You know those times when you have a great idea as you’re falling asleep and think – whoa, I should really write this down so I don’t forget it… but then you wake up the next morning not having written it down, remembering only that you had a great idea, but not the idea itself? That’s me most of the time. This morning, I remembered this magical idea, and actually started the process towards making it happen. So at the top of the Things I love on Thursday, it’s that.
I’m sitting in Tori’s Bakeshop, writing today’s TILT. It’s one of the dairy-free, egg-free, meat-free bakeries in the city, and I think that’s pretty swell. I was here the day they opened just over a year ago (they celebrated their 1 year anniversary on Saturday), and I’m happy to say that they appear to be thriving. Sure I had to take a streetcar for 45 minutes to get out of my nice cozy Trinity-Niagara/Parkdale neighbourhood cocoon, but that’s not so bad. Especially since reading on the streetcar is just another one of those things I love to do anyway (in theory – but rarely in practice.) Try reading on the Queen streetcar at rush hour and tell me how it goes. From experience – it’s not so great actually.
I had one of the Bakeshop’s now famous Coconut-Lettuce-Tomato sandwiches, again, and every time I eat it, I’m transformed back in time to the first time I ate the vegan “B”LT chapati at Aux Vivres in Montreal in the summer of 2008, based on the same tasty smokey coconut premise.
But what’s been on my mind this week is how much I love co-ops. Besides enjoying the general idea of mutual cooperation, consumer empowerment, and some level of involvement in what businesses or groups I’m involved in or purchase from do, I like their tendency to have relatively cozy atmospheres, even when they’re big spaces. Plus their tendency to be a place where interesting food related things happen (and where local producers can sell their wares in a small scale friendly place.)
My first food co-op was the Steep Hill Food Co-op in Saskatoon, Saskatchewan in 2007. I was in university, vegan in a city that wasn’t overtly vegan-friendly, and living on a budget. Steep Hill was a very very short bus ride away from my school, and I’d go every once and a while to pick up some staples, or some of my usual “weird vegan hippie” stuff. They had produce, and dry goods, and sweet treats, and most importantly, it felt homey. It wasn’t Superstore or Sobeys, and that was a good thing.
The staff were all volunteers and were so consistently grumpy to the point that it was just hilarious. Even when I came in to do a volunteer shift, it was still kind of a weird half-nice, half- not nice combo. Maybe it’s just me being romantic about my time on the prairies, or it might be because I’ve gotten used to Toronto surliness – regardless of how I felt at the time, in retrospect it makes me laugh.
Of course, Toronto has several cooperative grocery options. Since I’m a west-ender, the two I’m most familiar with are the West End Food Co-op (which I clearly. can’t. shut up. about. etc.) and Karma Co-op.
I live reasonably close to both stores, but admittedly, we go to WEFC the most – JC and I have been members ever since we took a Fermentation 101 class before the co-op store on Queen Street & Dufferin even opened.
I met some of the folks from Karma Co-op at last month’s YIMBY festival, but I had only visited the store once before with a friend that lives in the neighborhood. It’s one of those situations where I kept meaning to do it, but kept putting it off until what amounted to never. And I probably wasn’t alone in that.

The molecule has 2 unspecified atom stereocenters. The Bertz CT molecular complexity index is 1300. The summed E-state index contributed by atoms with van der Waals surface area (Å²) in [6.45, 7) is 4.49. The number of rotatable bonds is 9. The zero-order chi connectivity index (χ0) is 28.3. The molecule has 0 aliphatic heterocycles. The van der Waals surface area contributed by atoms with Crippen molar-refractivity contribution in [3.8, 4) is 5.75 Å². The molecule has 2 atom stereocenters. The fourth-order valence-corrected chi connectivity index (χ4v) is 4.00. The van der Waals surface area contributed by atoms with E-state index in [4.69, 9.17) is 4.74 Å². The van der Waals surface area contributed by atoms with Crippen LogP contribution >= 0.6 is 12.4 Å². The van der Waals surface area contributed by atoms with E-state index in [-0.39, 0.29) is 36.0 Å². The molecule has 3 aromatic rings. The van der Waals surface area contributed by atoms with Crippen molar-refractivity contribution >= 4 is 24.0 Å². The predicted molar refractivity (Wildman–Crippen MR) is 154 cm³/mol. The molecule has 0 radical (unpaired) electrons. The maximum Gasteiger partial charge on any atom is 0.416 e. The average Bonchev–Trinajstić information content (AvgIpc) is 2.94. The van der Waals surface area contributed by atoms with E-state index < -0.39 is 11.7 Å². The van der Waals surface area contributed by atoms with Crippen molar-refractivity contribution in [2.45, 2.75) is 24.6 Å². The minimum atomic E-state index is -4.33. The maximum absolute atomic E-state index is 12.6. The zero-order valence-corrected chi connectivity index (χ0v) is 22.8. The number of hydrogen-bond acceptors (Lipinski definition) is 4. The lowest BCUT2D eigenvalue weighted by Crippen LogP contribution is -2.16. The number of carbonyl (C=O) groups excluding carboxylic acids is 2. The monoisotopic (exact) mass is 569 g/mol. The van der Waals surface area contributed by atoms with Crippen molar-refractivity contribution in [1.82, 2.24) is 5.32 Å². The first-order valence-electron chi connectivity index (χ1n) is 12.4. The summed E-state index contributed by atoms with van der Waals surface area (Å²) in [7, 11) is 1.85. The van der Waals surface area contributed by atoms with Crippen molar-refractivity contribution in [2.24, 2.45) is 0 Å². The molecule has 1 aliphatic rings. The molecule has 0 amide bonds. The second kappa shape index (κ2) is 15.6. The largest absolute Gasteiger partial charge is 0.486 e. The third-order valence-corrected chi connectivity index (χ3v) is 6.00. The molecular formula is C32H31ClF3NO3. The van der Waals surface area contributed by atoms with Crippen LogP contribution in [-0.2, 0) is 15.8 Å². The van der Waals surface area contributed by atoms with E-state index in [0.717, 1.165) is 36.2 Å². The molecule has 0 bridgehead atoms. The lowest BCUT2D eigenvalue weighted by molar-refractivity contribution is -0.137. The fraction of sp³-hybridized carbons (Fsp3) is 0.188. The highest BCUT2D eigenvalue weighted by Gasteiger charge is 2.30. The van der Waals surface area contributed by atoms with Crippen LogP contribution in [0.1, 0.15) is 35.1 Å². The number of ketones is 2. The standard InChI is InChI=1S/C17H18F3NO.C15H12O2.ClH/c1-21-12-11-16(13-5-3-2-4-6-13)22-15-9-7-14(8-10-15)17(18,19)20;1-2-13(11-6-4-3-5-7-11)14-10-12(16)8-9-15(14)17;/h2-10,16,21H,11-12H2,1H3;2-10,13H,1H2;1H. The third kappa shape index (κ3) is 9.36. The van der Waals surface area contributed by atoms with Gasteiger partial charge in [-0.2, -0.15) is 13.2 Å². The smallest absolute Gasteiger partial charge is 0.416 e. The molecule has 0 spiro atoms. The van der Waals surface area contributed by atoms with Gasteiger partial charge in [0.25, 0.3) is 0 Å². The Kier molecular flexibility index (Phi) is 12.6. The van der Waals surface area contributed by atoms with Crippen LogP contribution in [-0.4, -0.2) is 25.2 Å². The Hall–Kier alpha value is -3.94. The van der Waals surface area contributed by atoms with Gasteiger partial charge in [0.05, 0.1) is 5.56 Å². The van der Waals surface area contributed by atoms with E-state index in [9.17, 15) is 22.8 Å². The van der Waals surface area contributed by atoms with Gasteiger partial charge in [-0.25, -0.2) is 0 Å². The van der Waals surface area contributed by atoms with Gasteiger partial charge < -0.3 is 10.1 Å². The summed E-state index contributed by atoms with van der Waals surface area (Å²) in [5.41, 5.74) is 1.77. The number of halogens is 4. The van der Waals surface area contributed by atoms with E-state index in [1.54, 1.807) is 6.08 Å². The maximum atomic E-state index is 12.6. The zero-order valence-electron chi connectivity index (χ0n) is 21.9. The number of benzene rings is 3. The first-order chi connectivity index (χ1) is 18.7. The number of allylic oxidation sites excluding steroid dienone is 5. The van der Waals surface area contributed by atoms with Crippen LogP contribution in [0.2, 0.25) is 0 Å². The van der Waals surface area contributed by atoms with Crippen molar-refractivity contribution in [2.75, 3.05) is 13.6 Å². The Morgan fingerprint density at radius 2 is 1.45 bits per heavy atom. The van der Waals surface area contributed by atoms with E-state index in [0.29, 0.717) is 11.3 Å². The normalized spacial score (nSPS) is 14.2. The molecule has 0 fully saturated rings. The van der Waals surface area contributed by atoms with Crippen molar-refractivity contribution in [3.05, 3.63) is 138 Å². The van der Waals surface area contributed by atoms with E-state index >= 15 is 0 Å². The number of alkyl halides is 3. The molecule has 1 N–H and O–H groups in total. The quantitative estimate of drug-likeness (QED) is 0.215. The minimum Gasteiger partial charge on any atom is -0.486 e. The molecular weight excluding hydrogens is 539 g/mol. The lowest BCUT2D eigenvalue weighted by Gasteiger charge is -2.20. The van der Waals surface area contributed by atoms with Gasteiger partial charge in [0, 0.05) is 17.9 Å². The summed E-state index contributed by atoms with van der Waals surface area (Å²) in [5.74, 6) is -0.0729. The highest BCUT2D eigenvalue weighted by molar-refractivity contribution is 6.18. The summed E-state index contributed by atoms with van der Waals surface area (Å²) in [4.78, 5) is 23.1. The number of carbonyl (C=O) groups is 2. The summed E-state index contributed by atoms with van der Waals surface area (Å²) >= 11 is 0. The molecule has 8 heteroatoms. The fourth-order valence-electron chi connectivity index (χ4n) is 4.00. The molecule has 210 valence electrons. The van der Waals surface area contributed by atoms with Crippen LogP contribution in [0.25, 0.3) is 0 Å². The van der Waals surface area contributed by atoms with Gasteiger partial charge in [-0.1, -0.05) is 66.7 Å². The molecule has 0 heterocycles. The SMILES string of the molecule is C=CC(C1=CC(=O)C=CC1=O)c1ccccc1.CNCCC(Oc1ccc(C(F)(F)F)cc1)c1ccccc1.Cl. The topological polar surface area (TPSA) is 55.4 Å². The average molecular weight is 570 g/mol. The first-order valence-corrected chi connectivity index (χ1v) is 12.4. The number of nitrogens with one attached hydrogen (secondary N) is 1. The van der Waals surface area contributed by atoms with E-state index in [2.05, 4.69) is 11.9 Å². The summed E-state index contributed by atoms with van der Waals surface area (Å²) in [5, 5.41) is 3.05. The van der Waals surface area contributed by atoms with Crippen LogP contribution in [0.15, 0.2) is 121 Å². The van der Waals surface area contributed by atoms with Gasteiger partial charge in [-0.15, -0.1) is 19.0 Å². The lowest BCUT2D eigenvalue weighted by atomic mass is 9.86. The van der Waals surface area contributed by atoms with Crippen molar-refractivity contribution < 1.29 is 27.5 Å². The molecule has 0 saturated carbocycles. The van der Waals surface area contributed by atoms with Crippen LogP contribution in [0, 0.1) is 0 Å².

In case you haven’t heard, Karma Co-op has been having some trouble, and may not be able to keep it’s doors open for much longer. They’ve made a major call out for support & membership, and after a member shared a letter from the Co-op on Reddit – the Star and other news media also picked up the story. And it sounds as though they’ve had a lot more visitors in the last week (myself included.) Even as I was visiting the CBC was doing interviews with other patrons.
I wandered around the store for an hour, checking out the produce and other random vegan/organic/fair- trade stuff. So if you haven’t been yet – do it! I’ll be back. It’s just a very short walk from Bathurst TTC station.
“Bring it on down to Veganville.”
I was watching Saturday Night Live last Saturday, and actually enjoying it. But then this magical segment comes on. Justin Timberlake is dressed like a tofu cube. I wonder – is this real life? Is this really on TV? And there begins the veganized medley of songs. So Good.
I’m sure you’ve seen it. If not:
(it’s sideways – I don’t know why, but it’s higher quality sound than other versions.)
I think all the vegans on twitter collectively lost it, hashtags were born, & it also spawned a new fairly promising and hilarious twitter account @TofuTimberlake.
I’m bringin’ tempeh back…them other soys don’t know how to act.
— TofuJustinTimberlake (@TofuTimberlake) March 10, 2013
PomDeter – Call Me A Hole.
Ever get those moments where you’re just wondering what’s happened to the world but in a bewildered awestruck kind of way? I’ve managed to have two such moments this week. Other than the SNL’s Veganville skit, here’s another one. JC, a friend & his daughter, and I were at The Hogtown Vegan for brunch on Sunday. All of a sudden PomDeter’s Mashup of NIN’s Head Like a Hole and Carly Rae Jepsen’s – Call Me Maybe comes on. collaboratively created from the minds of r/mashups. It’s the simple things in life right?
Artisinal Vegan Cheese.
Rejuvalac is in progress in my kitchen. I don’t know if I really “like” it yet, but I can’t imagine I wouldn’t. Innovative food stuffs I can make at home? Sign me up.
I’ve been watching the delicious looking work on Yummy Vegan Dinners, and getting inspired.
Hope you are having as awesome a week as I am, anything you love today?